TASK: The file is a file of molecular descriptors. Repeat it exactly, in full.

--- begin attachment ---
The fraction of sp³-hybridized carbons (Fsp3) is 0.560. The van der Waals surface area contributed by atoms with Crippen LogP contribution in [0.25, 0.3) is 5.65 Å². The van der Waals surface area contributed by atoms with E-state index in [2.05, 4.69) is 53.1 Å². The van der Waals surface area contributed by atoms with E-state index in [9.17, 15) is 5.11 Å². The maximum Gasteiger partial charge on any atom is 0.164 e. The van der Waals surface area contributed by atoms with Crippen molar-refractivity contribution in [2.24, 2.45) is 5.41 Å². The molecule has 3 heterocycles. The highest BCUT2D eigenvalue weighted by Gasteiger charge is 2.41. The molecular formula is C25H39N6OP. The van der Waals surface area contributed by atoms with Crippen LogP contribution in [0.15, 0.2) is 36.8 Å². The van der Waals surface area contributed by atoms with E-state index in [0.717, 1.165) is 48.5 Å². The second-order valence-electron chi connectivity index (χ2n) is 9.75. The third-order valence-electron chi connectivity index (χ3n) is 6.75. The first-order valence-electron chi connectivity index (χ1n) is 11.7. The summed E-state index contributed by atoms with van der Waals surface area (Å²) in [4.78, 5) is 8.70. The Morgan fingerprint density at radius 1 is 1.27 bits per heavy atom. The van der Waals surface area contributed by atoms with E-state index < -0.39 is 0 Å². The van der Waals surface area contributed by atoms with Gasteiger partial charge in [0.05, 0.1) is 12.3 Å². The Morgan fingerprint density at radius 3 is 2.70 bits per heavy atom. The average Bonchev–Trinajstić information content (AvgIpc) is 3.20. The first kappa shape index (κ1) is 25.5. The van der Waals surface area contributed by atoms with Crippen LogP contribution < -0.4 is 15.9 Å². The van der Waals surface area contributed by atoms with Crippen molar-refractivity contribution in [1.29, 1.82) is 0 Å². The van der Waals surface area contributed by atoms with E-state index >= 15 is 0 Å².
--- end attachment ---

The fraction of sp³-hybridized carbons (Fsp3) is 0.560. The van der Waals surface area contributed by atoms with Crippen LogP contribution in [0.25, 0.3) is 5.65 Å². The van der Waals surface area contributed by atoms with E-state index in [2.05, 4.69) is 53.1 Å². The van der Waals surface area contributed by atoms with E-state index in [9.17, 15) is 5.11 Å². The maximum Gasteiger partial charge on any atom is 0.164 e. The van der Waals surface area contributed by atoms with Crippen molar-refractivity contribution in [2.24, 2.45) is 5.41 Å². The molecule has 3 heterocycles. The highest BCUT2D eigenvalue weighted by Gasteiger charge is 2.41. The molecular formula is C25H39N6OP. The van der Waals surface area contributed by atoms with Crippen LogP contribution in [0.15, 0.2) is 36.8 Å². The van der Waals surface area contributed by atoms with E-state index in [0.717, 1.165) is 48.5 Å². The second-order valence-electron chi connectivity index (χ2n) is 9.75. The third-order valence-electron chi connectivity index (χ3n) is 6.75. The first-order valence-electron chi connectivity index (χ1n) is 11.7. The summed E-state index contributed by atoms with van der Waals surface area (Å²) in [4.78, 5) is 8.70. The Morgan fingerprint density at radius 1 is 1.27 bits per heavy atom. The van der Waals surface area contributed by atoms with E-state index < -0.39 is 0 Å². The van der Waals surface area contributed by atoms with Gasteiger partial charge in [0.05, 0.1) is 12.3 Å². The Morgan fingerprint density at radius 3 is 2.70 bits per heavy atom. The average Bonchev–Trinajstić information content (AvgIpc) is 3.20. The first kappa shape index (κ1) is 25.5. The van der Waals surface area contributed by atoms with Crippen LogP contribution < -0.4 is 15.9 Å². The van der Waals surface area contributed by atoms with Crippen molar-refractivity contribution in [1.29, 1.82) is 0 Å². The van der Waals surface area contributed by atoms with E-state index >= 15 is 0 Å².